Festival of surprises2/18/2015
The walls of the Last Laugh, Persian blue, are decorated with empty picture frames, a light tan. The owner, Josh Chamberlain, quickly turned this into a joke.
“You can fill the frames in any way that works,” he said. “Just like improv.”
In fact, Chamberlain would like to see such spontaneous, interactive comedy everywhere. “That’s what this Festival is about,” he says. “Trying to get the word out and expand the community.”
This weekend the Last Laugh will host visitors from all over the Midwest, from Kansas City to Minneapolis, in what Chamberlain is calling the Des Moines Improv Festival — or, in keeping with the spirit of the thing, “the Big DIF.”
“We’ll have so much variety,” he says. “And then at midnight, we’ll go into an Improv Jam.”
Groups will offer whatever they’ve worked up at home. This runs from extended sketches to minute-long blackouts, from slapstick to bawdy songs. Meantime, they’ll face plenty of surprises. Improv, in fact, depends on those surprises — the suggestions from the audience. As ever, the crew handling music and lights needs to stay sharp, too. They’ve got to pick just the moment to go dark, or just which song to pull off the computer.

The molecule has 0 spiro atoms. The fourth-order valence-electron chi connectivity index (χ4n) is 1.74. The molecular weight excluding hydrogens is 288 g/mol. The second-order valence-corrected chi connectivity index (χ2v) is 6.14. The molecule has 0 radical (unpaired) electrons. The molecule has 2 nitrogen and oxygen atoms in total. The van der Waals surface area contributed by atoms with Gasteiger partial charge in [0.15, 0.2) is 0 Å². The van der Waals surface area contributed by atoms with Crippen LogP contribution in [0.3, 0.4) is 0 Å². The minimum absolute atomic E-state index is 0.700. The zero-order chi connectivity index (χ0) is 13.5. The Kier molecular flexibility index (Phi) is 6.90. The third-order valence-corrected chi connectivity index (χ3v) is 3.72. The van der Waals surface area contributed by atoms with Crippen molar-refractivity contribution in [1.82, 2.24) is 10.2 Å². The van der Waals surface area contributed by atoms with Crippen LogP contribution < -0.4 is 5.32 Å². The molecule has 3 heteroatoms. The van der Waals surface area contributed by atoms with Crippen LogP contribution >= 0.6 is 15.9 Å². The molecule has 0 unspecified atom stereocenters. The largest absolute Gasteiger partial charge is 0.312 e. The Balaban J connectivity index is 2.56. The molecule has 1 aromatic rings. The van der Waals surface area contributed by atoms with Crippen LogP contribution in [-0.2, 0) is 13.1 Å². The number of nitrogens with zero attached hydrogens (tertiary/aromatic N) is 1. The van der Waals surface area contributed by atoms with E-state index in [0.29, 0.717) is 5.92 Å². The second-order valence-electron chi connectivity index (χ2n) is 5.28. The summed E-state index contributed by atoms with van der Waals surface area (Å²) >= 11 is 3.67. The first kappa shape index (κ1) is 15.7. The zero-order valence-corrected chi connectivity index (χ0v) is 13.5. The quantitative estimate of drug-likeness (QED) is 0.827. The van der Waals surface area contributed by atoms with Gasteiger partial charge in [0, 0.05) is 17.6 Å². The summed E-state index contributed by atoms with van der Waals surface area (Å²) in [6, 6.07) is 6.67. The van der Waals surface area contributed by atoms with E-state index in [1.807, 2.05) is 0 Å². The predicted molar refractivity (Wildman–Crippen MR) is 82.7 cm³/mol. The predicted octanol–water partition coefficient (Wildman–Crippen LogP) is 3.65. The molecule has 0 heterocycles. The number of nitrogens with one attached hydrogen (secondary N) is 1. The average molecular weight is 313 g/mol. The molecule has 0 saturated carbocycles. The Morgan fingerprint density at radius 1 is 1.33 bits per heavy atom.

“It’ll be a multimedia experience,” says Chamberlain, “and a communal thing. And really, I’d love to make it an every-year occurrence.”
Swapping ideas with others in this brand of comedy goes hand in hand, after all, with Chamberlain’s larger goal. “It’s all about getting better,” he says, “The Festival allows us to see how these other groups stack up against Des Moines.”
Though if you ask him, the home team has nothing to worry about. “The scene here astonishes me. We’ve got people on a par with anyone in Chicago.”
By “Chicago,” of course, he means Second City, the most famous improv organization in the world. Their touring group wrapped up its Des Moines show just last week, and Chamberlain himself has appeared with various SC outfits. Some years ago, he was all over Chicago’s comedy scene, but he found his real calling behind the scenes.
“I started to work in training and in arranging events,” he explains. So when his wife lured him to Des Moines in 2010, he didn’t change careers. He went into business for himself and began developing local talent.
“I couldn’t believe the quality of people we found,” he says. “One of them is the head of the Des Moines Teachers’ Union.”
Then in 2012, with the closing of Billy Joe’s Picture Show, he found a venue. Now Last Laugh has a cast of 25, some of whom have joined together in specialized groups. One has a name in Spanish, “Trabajos de Manos.” Chamberlain cackles over the translation: “Handjobs.”
I doubt even Chicago can top that.
Overheard in the Lobby: Aaron Smith and Tiffany Johnson, from last year’s “Fences,” prove brilliant again in the “The Mountaintop,” about Martin Luther King’s last night alive, at Westminster Presbyterian in Beaverdale. CV
John Domini is a published local author who has lived on both coasts and abroad and enjoyed theater everywhere. See www.johndomini.com.